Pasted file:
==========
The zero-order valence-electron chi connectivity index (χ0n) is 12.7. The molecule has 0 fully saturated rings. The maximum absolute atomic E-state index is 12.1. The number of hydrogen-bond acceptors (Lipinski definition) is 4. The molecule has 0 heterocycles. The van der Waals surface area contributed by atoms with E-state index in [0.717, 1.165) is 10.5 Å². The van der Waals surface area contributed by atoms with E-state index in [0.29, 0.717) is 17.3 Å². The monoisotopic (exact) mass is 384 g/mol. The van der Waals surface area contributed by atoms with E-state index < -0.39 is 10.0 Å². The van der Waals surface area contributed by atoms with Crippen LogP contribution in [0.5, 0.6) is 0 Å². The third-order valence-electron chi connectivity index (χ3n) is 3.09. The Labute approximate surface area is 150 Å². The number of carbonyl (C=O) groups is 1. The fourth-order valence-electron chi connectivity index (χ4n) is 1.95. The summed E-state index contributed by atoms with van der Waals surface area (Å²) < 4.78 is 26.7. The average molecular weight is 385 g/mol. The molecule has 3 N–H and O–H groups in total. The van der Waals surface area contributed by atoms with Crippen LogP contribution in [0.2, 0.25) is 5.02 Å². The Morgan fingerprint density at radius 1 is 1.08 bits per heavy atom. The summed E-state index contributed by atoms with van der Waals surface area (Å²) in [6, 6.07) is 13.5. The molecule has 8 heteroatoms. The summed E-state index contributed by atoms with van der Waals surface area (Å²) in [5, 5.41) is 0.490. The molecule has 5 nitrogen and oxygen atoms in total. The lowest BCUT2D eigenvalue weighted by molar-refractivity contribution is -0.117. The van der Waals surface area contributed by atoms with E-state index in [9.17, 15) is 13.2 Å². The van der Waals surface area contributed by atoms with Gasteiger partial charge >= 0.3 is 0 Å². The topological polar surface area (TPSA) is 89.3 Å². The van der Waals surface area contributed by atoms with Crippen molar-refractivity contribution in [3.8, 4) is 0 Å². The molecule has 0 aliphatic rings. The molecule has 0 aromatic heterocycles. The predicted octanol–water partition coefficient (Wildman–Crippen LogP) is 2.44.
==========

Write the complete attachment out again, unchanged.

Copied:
The zero-order valence-electron chi connectivity index (χ0n) is 12.7. The molecule has 0 fully saturated rings. The maximum absolute atomic E-state index is 12.1. The number of hydrogen-bond acceptors (Lipinski definition) is 4. The molecule has 0 heterocycles. The van der Waals surface area contributed by atoms with E-state index in [0.717, 1.165) is 10.5 Å². The van der Waals surface area contributed by atoms with E-state index in [0.29, 0.717) is 17.3 Å². The monoisotopic (exact) mass is 384 g/mol. The van der Waals surface area contributed by atoms with E-state index < -0.39 is 10.0 Å². The van der Waals surface area contributed by atoms with Crippen LogP contribution in [0.5, 0.6) is 0 Å². The third-order valence-electron chi connectivity index (χ3n) is 3.09. The Labute approximate surface area is 150 Å². The number of carbonyl (C=O) groups is 1. The fourth-order valence-electron chi connectivity index (χ4n) is 1.95. The summed E-state index contributed by atoms with van der Waals surface area (Å²) < 4.78 is 26.7. The average molecular weight is 385 g/mol. The molecule has 3 N–H and O–H groups in total. The van der Waals surface area contributed by atoms with Crippen LogP contribution in [0.2, 0.25) is 5.02 Å². The Morgan fingerprint density at radius 1 is 1.08 bits per heavy atom. The summed E-state index contributed by atoms with van der Waals surface area (Å²) in [6, 6.07) is 13.5. The molecule has 8 heteroatoms. The summed E-state index contributed by atoms with van der Waals surface area (Å²) in [5, 5.41) is 0.490. The molecule has 5 nitrogen and oxygen atoms in total. The lowest BCUT2D eigenvalue weighted by molar-refractivity contribution is -0.117. The van der Waals surface area contributed by atoms with E-state index in [9.17, 15) is 13.2 Å². The van der Waals surface area contributed by atoms with Gasteiger partial charge >= 0.3 is 0 Å². The topological polar surface area (TPSA) is 89.3 Å². The van der Waals surface area contributed by atoms with Crippen molar-refractivity contribution in [3.8, 4) is 0 Å². The molecule has 0 aliphatic rings. The molecule has 0 aromatic heterocycles. The predicted octanol–water partition coefficient (Wildman–Crippen LogP) is 2.44.